Scans show 38% of adults face higher heart attack risk

March 1, 2007

Unhealthy habits have increased the likelihood of catastrophic cardiovascular disease at a surprisingly early age for asymptomatic adults who referred themselves for multislice CT coronary artery calcium testing at the Arkansas Heart Hospital in Little Rock.

Unhealthy habits have increased the likelihood of catastrophic cardiovascular disease at a surprisingly early age for asymptomatic adults who referred themselves for multislice CT coronary artery calcium testing at the Arkansas Heart Hospital in Little Rock.

Lifestyle modifications, including healthier diet, more exercise, and smoking cessation, were recommended for nearly four of 10 subjects in a prospective study of 3198 adults who underwent coronary artery calcium tests at the hospital between 2000 and 2002, said University of Arkansas radiology resident Dr. Sharp Malak in a scientific presentation at the 2006 RSNA meeting. Measurable calcium accumulations, indicative of an elevated risk for heart attack, stroke, and other catastrophic cardiovascular events, were found in 56% of the CAC exams. The study was designed by radiology chair Dr. Ernest Ferris and conducted by Dr. Sanjaya Viswamitra, director of body MRI and cardiac imaging.

Overall, 18% of the subjects scored between 11 and 100 on the CAC scale, which earlier research has shown correlates with a doubling of risk compared with subjects who have scores of zero, Malak said. The 11% of patients who had CAC scores from 101 to 400 have a fivefold greater risk, and the 9% with scores over 400 are 15 times more likely to endure a major cardiac event than adults with scores of zero.

The median age of subjects was 52 years old, ranging from younger than 40 years to older than 70.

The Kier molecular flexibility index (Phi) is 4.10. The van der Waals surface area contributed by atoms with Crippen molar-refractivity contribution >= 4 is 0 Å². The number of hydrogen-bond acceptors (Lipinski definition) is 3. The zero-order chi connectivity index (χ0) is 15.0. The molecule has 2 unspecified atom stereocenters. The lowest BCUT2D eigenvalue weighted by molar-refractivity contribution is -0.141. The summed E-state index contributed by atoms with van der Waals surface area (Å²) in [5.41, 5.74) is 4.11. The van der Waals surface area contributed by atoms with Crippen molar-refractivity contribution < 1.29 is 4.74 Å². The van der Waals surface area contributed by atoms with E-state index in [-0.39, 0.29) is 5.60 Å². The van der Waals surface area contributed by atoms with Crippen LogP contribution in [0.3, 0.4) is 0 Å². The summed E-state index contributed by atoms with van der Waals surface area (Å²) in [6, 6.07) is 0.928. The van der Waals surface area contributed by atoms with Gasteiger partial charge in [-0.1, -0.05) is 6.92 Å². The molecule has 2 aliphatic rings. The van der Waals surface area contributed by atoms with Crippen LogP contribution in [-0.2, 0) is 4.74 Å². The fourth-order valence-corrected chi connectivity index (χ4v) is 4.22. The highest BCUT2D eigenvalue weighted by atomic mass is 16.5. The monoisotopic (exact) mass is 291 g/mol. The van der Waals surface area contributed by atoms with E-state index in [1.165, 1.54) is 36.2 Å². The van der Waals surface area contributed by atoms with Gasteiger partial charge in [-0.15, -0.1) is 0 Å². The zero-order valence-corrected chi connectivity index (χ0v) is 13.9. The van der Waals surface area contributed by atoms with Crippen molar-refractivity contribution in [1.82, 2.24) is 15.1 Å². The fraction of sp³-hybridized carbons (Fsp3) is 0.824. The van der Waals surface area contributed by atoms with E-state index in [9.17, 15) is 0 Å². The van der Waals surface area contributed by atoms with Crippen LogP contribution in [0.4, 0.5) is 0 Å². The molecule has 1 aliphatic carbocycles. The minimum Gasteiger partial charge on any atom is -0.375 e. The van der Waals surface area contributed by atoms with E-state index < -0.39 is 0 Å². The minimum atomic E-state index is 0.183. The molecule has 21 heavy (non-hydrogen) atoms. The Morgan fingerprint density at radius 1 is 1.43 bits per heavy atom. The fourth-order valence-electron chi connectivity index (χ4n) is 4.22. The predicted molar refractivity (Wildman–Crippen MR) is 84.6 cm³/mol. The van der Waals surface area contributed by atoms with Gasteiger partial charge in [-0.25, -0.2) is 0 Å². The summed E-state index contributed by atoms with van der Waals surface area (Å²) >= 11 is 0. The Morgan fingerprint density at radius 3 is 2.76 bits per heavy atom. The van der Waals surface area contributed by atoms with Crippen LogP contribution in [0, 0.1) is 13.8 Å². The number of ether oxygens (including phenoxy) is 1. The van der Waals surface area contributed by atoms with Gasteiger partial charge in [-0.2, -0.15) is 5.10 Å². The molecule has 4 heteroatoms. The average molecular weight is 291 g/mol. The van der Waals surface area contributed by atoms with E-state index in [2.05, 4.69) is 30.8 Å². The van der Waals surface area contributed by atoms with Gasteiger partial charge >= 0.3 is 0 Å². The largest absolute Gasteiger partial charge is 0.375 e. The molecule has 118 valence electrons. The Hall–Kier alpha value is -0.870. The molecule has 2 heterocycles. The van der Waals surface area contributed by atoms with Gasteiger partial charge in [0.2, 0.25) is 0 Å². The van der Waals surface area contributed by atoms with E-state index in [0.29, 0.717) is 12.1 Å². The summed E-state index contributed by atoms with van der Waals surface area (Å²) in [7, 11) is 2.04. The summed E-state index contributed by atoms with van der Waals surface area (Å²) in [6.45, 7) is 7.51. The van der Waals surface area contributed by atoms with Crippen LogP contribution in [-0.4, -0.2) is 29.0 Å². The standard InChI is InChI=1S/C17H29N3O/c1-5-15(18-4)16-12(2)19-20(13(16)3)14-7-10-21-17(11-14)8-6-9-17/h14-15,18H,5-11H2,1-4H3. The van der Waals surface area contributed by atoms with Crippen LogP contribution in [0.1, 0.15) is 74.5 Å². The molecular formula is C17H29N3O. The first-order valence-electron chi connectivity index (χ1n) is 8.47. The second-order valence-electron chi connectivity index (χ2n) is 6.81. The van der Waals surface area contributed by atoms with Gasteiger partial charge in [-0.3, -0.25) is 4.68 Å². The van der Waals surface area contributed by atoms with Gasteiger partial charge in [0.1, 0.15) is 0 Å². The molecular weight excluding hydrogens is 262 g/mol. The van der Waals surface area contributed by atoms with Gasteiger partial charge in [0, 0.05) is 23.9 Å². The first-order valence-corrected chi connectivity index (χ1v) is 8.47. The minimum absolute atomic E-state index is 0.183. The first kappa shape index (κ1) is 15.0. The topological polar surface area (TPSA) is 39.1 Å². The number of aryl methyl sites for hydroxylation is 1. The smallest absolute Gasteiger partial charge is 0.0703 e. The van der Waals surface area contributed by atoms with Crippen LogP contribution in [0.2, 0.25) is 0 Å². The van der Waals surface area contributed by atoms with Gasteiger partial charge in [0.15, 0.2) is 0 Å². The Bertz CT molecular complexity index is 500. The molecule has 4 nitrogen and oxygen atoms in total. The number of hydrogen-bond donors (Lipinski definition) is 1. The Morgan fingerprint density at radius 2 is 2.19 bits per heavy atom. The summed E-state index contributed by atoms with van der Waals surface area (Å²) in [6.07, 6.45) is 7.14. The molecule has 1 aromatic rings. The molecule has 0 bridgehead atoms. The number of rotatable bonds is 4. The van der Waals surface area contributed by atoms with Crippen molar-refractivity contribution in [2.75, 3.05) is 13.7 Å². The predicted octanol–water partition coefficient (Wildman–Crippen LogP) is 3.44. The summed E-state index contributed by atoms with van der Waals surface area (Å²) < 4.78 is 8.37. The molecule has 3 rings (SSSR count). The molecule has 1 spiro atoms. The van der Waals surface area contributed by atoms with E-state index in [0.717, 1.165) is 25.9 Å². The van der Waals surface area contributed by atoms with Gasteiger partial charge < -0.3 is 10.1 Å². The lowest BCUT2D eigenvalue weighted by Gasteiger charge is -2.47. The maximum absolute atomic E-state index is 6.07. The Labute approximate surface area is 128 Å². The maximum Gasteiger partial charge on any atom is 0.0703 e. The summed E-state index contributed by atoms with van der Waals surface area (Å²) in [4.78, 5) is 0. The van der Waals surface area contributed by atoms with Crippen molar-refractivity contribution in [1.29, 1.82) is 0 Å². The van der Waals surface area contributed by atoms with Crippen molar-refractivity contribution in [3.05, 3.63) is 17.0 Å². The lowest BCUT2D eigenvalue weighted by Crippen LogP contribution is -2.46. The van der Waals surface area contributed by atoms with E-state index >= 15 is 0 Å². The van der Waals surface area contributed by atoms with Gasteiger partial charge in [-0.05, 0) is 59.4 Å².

The results contradicted traditional assumptions about the cardiovascular health of men younger than age 45 and women younger than 55, Malak said. CAC scores of one or higher, suggesting at least a doubled risk for a future cardiac event, were reported for 41% of men younger than age 45. About 20% of these men were prescribed lifestyle modifications based on their CAC scores of 11 to 100. The need for nonsurgical intervention was even more evident for the 11% who scored between 101 and 400. Coronary angiography was prescribed for the 2% with scores over 400.

The story was similar for women younger than age 55. About 41% of these subjects also had calcium scores of one or higher. Nearly one of four received CAC scores of 11 or more, suggesting the need for lifestyle modifications. Eleven percent had scores that were greater than 101, placing them at moderately high or high risk of a cardiovascular event, Malak said.

Looking at traditional risk factors, only hyperlipidemia correlated with elevated CAC for men under age 45. For women younger than 55, statistical significance was established for elevated CAC and the presence of hyperlipidemia, hypertension, smoking, and diabetes.

"Our numbers on the whole are similar to other trials. The difference here is that we are the first to parse out these younger age groups," Malak said.

The results suggest that physicians generally have underestimated the number of younger women who should be prescribed treatments to reduce their risk of heart attack.

The trial also lends support for using both CAC testing and Framingham risk assessments to evaluate asymptomatic adults. The Framingham test reliably identifies high- and low-risk patients. Because of its high negative predictive value, CAC testing could help clarify the status of patients with intermediate Framingham scores.